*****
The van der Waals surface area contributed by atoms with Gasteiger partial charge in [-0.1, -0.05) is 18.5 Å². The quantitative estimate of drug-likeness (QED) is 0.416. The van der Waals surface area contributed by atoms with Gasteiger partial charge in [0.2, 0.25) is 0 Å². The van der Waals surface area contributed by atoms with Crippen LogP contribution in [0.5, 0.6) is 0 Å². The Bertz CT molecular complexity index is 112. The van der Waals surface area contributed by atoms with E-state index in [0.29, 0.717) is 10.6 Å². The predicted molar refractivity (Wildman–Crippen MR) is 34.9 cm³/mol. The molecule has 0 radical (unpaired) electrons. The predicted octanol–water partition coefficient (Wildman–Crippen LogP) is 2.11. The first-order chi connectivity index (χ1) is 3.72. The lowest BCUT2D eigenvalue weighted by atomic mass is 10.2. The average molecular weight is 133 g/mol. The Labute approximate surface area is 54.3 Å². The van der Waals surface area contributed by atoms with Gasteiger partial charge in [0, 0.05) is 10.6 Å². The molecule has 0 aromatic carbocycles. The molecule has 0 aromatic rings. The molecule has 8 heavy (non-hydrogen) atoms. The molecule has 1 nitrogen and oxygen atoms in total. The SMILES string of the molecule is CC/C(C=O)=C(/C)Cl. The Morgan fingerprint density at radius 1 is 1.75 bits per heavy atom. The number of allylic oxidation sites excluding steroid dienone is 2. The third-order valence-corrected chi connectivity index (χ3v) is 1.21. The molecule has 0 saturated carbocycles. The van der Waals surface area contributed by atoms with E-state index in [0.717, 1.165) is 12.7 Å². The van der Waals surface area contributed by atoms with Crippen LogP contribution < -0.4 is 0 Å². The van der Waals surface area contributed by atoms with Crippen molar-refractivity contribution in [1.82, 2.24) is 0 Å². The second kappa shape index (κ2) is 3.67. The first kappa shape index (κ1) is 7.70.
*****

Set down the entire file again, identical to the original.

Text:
The van der Waals surface area contributed by atoms with Gasteiger partial charge in [-0.1, -0.05) is 18.5 Å². The quantitative estimate of drug-likeness (QED) is 0.416. The van der Waals surface area contributed by atoms with Gasteiger partial charge in [0.2, 0.25) is 0 Å². The van der Waals surface area contributed by atoms with Crippen LogP contribution in [0.5, 0.6) is 0 Å². The Bertz CT molecular complexity index is 112. The van der Waals surface area contributed by atoms with E-state index in [0.29, 0.717) is 10.6 Å². The predicted molar refractivity (Wildman–Crippen MR) is 34.9 cm³/mol. The molecule has 0 radical (unpaired) electrons. The predicted octanol–water partition coefficient (Wildman–Crippen LogP) is 2.11. The first-order chi connectivity index (χ1) is 3.72. The lowest BCUT2D eigenvalue weighted by atomic mass is 10.2. The average molecular weight is 133 g/mol. The Labute approximate surface area is 54.3 Å². The van der Waals surface area contributed by atoms with Gasteiger partial charge in [0, 0.05) is 10.6 Å². The molecule has 0 aromatic carbocycles. The molecule has 0 aromatic rings. The molecule has 8 heavy (non-hydrogen) atoms. The molecule has 1 nitrogen and oxygen atoms in total. The SMILES string of the molecule is CC/C(C=O)=C(/C)Cl. The Morgan fingerprint density at radius 1 is 1.75 bits per heavy atom. The number of allylic oxidation sites excluding steroid dienone is 2. The third-order valence-corrected chi connectivity index (χ3v) is 1.21. The molecule has 0 saturated carbocycles. The van der Waals surface area contributed by atoms with E-state index in [0.717, 1.165) is 12.7 Å². The van der Waals surface area contributed by atoms with Crippen LogP contribution < -0.4 is 0 Å². The van der Waals surface area contributed by atoms with Crippen molar-refractivity contribution in [1.82, 2.24) is 0 Å². The second kappa shape index (κ2) is 3.67. The first kappa shape index (κ1) is 7.70.